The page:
The next argument is expense. Space is expensive. Any mission is expensive but a manned mission has the added expense of requirement of maintaining life for those who venture off the planet. However, the investment for the manned exploration of space and science does is not as large as some would guess. The federal budget for NASA in 2015 is $18 billion dollars with $8.5 billion going to human exploration.  This includes continued access and presence on the ISS, development of communications and navigational technologies, and development of commercial systems for future explorations. In contrast, the Department of Transportation received $91 billion dollars, the Department of Education received $68.6 billion, and finally, the Department of Health and Human Services received $77 billion. In comparison, the cost of human exploration of space is significantly less compared to more contested slices of the US budget. (Budget, 2014)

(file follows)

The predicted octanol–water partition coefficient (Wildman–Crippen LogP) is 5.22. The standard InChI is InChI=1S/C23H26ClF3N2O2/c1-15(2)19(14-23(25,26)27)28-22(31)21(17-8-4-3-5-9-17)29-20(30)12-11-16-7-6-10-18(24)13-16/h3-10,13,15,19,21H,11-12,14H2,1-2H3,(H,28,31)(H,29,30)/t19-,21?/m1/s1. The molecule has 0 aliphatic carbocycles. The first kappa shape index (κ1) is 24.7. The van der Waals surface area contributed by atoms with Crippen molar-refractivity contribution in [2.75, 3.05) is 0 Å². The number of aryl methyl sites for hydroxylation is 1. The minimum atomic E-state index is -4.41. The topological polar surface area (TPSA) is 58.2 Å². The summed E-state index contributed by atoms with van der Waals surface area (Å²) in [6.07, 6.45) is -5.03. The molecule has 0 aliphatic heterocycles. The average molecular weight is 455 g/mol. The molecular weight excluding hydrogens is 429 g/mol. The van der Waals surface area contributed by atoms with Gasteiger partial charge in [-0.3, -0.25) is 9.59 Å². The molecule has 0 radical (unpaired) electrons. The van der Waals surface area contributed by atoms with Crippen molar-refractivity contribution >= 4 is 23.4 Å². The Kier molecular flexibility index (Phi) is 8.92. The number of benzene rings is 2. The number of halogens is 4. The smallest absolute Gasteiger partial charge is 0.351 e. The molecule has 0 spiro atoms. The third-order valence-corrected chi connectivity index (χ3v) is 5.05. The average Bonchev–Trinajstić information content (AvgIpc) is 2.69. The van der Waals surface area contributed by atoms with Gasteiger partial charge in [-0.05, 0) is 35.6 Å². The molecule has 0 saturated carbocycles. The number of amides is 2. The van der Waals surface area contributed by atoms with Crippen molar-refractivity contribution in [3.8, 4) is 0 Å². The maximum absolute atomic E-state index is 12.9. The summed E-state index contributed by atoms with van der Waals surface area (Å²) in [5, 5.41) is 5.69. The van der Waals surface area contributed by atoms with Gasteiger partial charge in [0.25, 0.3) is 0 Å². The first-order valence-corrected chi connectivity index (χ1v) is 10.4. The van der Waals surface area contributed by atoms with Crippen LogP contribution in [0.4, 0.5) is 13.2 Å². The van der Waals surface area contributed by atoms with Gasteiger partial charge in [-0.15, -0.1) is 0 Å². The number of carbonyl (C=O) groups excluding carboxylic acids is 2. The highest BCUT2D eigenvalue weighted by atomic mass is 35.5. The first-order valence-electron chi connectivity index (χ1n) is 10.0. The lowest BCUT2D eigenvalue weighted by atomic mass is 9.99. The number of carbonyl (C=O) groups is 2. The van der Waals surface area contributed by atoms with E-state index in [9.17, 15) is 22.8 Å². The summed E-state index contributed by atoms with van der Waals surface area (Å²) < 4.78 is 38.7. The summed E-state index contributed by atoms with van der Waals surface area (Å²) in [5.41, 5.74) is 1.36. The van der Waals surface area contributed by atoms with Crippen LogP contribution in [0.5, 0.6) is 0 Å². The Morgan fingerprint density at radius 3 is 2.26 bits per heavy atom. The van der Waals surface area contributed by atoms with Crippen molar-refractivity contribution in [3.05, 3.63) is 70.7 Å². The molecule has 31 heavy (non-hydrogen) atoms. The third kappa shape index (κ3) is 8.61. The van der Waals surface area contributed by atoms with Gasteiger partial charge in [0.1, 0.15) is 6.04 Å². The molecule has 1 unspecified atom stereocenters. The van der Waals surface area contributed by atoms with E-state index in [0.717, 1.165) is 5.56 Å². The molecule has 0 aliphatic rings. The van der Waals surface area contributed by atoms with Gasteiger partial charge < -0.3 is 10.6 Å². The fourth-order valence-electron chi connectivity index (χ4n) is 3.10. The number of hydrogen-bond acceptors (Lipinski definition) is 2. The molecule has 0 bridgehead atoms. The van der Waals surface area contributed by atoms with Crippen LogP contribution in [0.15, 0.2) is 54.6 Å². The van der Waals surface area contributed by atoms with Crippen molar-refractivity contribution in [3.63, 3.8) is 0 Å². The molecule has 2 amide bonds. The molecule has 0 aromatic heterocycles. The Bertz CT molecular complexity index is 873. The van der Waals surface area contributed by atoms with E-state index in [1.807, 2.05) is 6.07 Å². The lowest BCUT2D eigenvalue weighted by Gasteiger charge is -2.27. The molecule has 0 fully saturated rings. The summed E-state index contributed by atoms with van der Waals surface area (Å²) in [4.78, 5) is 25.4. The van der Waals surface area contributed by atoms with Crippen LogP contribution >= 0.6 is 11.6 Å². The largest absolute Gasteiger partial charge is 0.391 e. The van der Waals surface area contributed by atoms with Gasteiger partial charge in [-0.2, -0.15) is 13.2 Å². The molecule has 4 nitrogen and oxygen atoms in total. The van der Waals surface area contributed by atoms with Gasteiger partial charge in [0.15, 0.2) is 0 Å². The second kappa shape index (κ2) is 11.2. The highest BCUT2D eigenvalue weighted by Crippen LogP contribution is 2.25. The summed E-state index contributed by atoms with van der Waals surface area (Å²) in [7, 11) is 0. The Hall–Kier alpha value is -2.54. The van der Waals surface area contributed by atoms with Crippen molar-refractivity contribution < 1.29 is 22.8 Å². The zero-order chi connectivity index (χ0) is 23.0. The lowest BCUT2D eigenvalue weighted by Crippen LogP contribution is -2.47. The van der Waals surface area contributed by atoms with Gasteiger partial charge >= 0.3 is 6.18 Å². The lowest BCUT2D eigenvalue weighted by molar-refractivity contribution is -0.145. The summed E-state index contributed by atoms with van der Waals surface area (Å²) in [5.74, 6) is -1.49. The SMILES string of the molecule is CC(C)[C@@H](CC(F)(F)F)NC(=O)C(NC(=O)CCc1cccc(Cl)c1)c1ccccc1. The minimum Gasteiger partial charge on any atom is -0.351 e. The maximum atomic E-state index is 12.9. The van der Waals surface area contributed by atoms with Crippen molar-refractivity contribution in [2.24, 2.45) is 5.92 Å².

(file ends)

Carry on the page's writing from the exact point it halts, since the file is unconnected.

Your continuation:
Lastly, the return on investment is the least understood and often the most overlooked in the argument of whether or not humankind should continue to venture, physically into space. NASA took the place of the National Advisory Committee of Aeronautics in 1958 and since then has been inspiring and churning out technology and science at a rate that has changed our culture. Beyond the growth of the Global Positioning satellite system, Tang and Velcro, NASA science inspired the creation of the first computer mouse, technology to detect auditory and visual conditions, improved and lowered the cost of cancer screenings, developed grooved runways and roads and even improved techniques used to help those diagnosed with Attention Deficit Disorders. (Dunbar, 2013) Many advances to human comfort and longevity have come from the human space program. The needs of humans in space inspire engineers and scientists to develop new technologies that inevitably improve the lives of everyone. Returning to the firefighters, the benefits to the industry has been more obvious. The need to lower weight and improve materials, communication, and autonomy in space, has not only resulted in more comfortable space suits, but also improved the breathing systems for firefighters, better protection from heat and flames and improved the two-way radio communication. (NASA, 2008)